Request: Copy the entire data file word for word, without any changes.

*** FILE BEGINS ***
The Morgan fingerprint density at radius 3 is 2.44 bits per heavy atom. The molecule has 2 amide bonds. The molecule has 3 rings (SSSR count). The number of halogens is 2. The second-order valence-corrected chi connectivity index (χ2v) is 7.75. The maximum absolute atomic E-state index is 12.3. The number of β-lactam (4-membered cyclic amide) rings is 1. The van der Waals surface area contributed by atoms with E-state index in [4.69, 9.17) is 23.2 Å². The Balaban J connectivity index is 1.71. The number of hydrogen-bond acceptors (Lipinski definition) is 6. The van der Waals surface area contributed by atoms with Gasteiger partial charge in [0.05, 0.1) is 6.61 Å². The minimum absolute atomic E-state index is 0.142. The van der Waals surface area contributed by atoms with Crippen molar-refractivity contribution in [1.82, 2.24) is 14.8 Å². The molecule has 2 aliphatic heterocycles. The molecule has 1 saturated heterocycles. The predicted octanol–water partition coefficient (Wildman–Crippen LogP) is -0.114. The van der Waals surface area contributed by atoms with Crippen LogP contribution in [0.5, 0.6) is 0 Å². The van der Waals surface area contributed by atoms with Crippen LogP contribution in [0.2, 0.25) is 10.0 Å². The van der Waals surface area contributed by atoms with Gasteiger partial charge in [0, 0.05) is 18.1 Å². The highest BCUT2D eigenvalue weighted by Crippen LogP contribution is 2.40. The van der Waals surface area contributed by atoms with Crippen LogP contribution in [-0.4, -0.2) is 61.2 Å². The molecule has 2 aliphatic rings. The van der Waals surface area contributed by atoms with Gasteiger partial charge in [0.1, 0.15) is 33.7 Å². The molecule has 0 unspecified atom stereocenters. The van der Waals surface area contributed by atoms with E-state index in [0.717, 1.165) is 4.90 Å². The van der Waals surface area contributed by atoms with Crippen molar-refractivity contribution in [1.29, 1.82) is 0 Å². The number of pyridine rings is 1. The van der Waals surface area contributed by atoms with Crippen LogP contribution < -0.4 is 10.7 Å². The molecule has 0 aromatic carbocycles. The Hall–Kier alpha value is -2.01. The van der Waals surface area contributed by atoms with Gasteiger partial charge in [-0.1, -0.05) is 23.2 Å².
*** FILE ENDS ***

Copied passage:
The Morgan fingerprint density at radius 3 is 2.44 bits per heavy atom. The molecule has 2 amide bonds. The molecule has 3 rings (SSSR count). The number of halogens is 2. The second-order valence-corrected chi connectivity index (χ2v) is 7.75. The maximum absolute atomic E-state index is 12.3. The number of β-lactam (4-membered cyclic amide) rings is 1. The van der Waals surface area contributed by atoms with E-state index in [4.69, 9.17) is 23.2 Å². The Balaban J connectivity index is 1.71. The number of hydrogen-bond acceptors (Lipinski definition) is 6. The van der Waals surface area contributed by atoms with Gasteiger partial charge in [0.05, 0.1) is 6.61 Å². The minimum absolute atomic E-state index is 0.142. The van der Waals surface area contributed by atoms with Crippen molar-refractivity contribution in [1.82, 2.24) is 14.8 Å². The molecule has 2 aliphatic heterocycles. The molecule has 1 saturated heterocycles. The predicted octanol–water partition coefficient (Wildman–Crippen LogP) is -0.114. The van der Waals surface area contributed by atoms with Crippen LogP contribution in [0.5, 0.6) is 0 Å². The van der Waals surface area contributed by atoms with Crippen LogP contribution in [0.2, 0.25) is 10.0 Å². The van der Waals surface area contributed by atoms with Gasteiger partial charge in [0, 0.05) is 18.1 Å². The highest BCUT2D eigenvalue weighted by Crippen LogP contribution is 2.40. The van der Waals surface area contributed by atoms with Crippen LogP contribution in [-0.4, -0.2) is 61.2 Å². The molecule has 2 aliphatic rings. The van der Waals surface area contributed by atoms with Gasteiger partial charge in [0.1, 0.15) is 33.7 Å². The molecule has 0 unspecified atom stereocenters. The van der Waals surface area contributed by atoms with E-state index in [0.717, 1.165) is 4.90 Å². The van der Waals surface area contributed by atoms with Crippen molar-refractivity contribution in [1.29, 1.82) is 0 Å². The number of pyridine rings is 1. The van der Waals surface area contributed by atoms with Crippen LogP contribution < -0.4 is 10.7 Å². The molecule has 0 aromatic carbocycles. The Hall–Kier alpha value is -2.01. The van der Waals surface area contributed by atoms with Gasteiger partial charge in [-0.1, -0.05) is 23.2 Å².